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Scuba diving in Vietnam

Vietnam makes for an unusual dive destination but its popularity is slowly growing with hidden gems like Con Dao and Phu Quoc as well as new divers playground Nha Trang.
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Diving in Vietnam

Quick facts

The words scuba diving and Vietnam are not necessarily synonymous but the long and languid coasts of Vietnam are growing in popularity amongst new and experienced divers alike. Best times to visit the mid to south west coast are between February and October, as the monsoon season kicks in from October to January and can be dangerous. The months of July and August could be too humid making spring time from February to June perfect for diving. However, for diving at Phu Quoc Island and Con Dao archipelago, the best diving season is from November to March thus making Vietnam a year round diving destination.
Nha Trang is the scuba diving hub in Vietnam, about an hour’s flight from Ho Chi Minh City. Boasting more than 20 dive operators, Nha Trang is a popular place for budding divers looking to get certified in its calm and friendly waters. It is also known to have very competitive rates for multiple types of certification as well as boat dive packages. Water temperature is typically a balmy 82°F (28°C) and a 3mm wet suit will suffice.
Top dive sites in Nha Trang include Hon Mun Island which is also known as The Black Island. Moray Beach and Madonna Rock are other favorite dive sites. Pelagic sea creatures do not frequent this area but there is plenty of macro life and cool caverns to explore at Madonna Rock. Maximum depth is typically 82ft (25m) and is suitable for all levels of divers.
Travel 50miles (80km) up from Nha Trang to find the idyllic Whale Island, where the legendary Jacques Cousteau discovered his passion for the ocean. There is plenty of variety here with macro dives amongst lush soft corals and even exciting drift dives.
Even further up north is Hoi An, a charming French colonial town. From Hoi An, one can access Cham Islands by a 40 minute boat ride. These dive sites boast towering pinnacles and divers will be able to find soft and hard corals teeming with pipe fish, seahorses and nudibranch as well as schooling fish. Diving here goes slightly deeper than other sites in Vietnam as the pinnacles reach to 131ft (40m).
Next, head south towards the Gulf of Thailand to the exciting Con Dao archipelago. The group of 16 islands has the only diveable wreck Vietnam and is the key place to see pelagic animals like hawksbill turtles, sharks and rays. Diving can be light and easy or challenge yourself with drifts and deep dives for critter hunting.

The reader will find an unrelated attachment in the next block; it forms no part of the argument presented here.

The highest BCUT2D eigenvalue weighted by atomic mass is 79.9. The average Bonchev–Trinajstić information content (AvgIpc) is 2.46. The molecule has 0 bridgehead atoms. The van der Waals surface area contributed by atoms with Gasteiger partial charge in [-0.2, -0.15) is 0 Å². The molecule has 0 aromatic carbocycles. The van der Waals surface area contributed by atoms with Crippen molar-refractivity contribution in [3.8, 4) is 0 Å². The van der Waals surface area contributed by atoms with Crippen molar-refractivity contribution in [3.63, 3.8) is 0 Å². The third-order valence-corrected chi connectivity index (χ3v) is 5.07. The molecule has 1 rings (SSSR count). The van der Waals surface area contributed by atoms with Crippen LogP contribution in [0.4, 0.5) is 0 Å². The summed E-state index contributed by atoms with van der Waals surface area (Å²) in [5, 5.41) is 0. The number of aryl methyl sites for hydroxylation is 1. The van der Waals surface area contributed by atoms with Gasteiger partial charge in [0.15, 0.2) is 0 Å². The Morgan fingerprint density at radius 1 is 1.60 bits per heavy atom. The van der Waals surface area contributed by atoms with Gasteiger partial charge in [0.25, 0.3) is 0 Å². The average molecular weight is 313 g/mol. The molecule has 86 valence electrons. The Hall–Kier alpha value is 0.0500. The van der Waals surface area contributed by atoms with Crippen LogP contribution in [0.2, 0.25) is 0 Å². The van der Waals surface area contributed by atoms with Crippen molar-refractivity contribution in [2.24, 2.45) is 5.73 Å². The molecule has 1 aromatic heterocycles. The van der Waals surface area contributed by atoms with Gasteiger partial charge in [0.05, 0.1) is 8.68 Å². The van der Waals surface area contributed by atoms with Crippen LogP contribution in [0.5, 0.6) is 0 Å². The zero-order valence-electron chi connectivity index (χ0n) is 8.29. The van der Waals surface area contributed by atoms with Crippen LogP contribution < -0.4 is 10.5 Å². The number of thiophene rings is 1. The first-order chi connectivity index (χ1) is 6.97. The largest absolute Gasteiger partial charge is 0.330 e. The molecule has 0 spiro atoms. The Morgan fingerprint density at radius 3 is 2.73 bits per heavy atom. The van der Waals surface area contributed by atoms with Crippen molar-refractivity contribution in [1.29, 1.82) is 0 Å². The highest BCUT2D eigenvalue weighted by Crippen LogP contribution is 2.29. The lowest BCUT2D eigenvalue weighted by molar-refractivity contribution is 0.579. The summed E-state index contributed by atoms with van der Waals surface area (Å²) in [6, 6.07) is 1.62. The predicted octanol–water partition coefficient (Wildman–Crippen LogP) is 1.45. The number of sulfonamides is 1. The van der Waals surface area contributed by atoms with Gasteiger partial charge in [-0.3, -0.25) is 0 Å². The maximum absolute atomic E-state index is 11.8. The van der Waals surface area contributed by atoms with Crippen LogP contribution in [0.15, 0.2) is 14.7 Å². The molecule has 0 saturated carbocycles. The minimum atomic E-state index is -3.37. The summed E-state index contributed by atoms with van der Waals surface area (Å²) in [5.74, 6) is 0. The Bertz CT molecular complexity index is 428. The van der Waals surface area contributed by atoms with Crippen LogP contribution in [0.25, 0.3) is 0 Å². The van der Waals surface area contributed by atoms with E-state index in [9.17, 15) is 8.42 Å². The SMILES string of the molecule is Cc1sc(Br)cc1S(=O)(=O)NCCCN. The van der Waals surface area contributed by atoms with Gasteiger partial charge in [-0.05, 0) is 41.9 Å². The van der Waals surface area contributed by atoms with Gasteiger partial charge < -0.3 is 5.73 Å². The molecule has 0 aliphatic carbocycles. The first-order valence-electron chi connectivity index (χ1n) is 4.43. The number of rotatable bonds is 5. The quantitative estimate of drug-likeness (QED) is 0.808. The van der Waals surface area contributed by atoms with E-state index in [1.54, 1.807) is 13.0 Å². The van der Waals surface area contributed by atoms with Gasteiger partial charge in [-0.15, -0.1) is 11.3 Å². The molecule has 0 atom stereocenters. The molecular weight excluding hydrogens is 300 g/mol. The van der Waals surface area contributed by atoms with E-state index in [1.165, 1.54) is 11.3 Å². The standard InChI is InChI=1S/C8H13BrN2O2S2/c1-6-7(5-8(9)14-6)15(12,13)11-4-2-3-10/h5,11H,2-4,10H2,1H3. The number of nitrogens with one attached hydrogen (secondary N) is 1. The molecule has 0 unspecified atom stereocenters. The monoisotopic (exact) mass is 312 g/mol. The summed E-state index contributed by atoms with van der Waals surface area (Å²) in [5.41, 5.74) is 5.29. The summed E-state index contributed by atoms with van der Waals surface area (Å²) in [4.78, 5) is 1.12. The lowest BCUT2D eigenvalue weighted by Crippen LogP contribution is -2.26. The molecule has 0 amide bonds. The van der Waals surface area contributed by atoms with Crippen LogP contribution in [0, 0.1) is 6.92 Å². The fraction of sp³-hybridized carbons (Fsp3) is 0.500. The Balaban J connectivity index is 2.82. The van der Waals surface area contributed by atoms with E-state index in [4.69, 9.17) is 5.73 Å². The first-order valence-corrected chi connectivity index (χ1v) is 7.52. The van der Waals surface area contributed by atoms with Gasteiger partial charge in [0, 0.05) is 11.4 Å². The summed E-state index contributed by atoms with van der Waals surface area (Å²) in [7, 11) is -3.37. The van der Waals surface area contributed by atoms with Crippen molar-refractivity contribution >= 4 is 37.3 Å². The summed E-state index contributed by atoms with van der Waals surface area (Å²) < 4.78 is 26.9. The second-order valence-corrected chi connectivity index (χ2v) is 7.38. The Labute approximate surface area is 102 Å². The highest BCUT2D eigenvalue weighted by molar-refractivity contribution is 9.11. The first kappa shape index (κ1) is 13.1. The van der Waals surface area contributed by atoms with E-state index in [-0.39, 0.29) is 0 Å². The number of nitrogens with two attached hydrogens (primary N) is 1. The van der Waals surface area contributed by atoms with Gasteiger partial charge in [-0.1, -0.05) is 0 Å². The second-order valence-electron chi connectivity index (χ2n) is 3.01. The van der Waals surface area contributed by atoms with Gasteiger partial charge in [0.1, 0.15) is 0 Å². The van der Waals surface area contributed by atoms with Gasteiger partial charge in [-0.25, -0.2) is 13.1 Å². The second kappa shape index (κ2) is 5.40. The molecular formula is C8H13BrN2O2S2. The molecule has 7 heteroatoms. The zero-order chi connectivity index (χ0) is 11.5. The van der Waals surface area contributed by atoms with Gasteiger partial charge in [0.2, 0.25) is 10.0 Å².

Last but not least is the little known Phu Quoc Island which lies close to Cambodia. Visibility may not be great here because of the run-off from the Mekong River delta but the healthy waters has encouraged plenty of hard coral growth and ample fish life. Top dive sites here include Dry Island and Nudibranch Island.

When to go

Rain and temperature

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Water temperature

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Where to dive

  • Con Dao
  • Da Nang
  • Nha Trang

    As Vietnam’s premier scuba location, Nha Trang and nearby Hon Mun Marine Park give divers the opportunity to enjoy 350 species of coral and many quirky creatures in clear waters and calm currents.

  • Phú Quốc

    Only opened for diving in 2002, Phú Quốc’s best diving is still being discovered, but it’s already known to be perfect for beginners and, at the same time, offers challenges for macro-lovers.

Pricing on request

What to see

Macro life is a big feature of diving in Vietnam. Hard and soft corals crowd the reefs off Nha Trang along with colorful reef fish, moray eels, lionfish, nudibranch, and anemone crabs. A closer look whilst exploring the reefs will reveal camouflaged scorpionfish, frogfish, cuttlefish and also hiding octopuses.
Further up north at Whale Island or Hoi An, you might be able to sneak up on resting nurse sharks and white tips. Frequently look out into the blue for potential sightings of eagle rays cruising by. Seahorses are also something to look out for along with their cousins, the pipefish at macro dive sites.
Down south at Con Dao and Phu Quoc, spot hawksbill turtles, passing sharks and rays in these rich waters. Bamboo sharks are a feature at Phu Quoc so be sure to work your dive master hard for a sighting. Sea grass meadows around the islands are also said to have the elusive and almost extinct dugongs.


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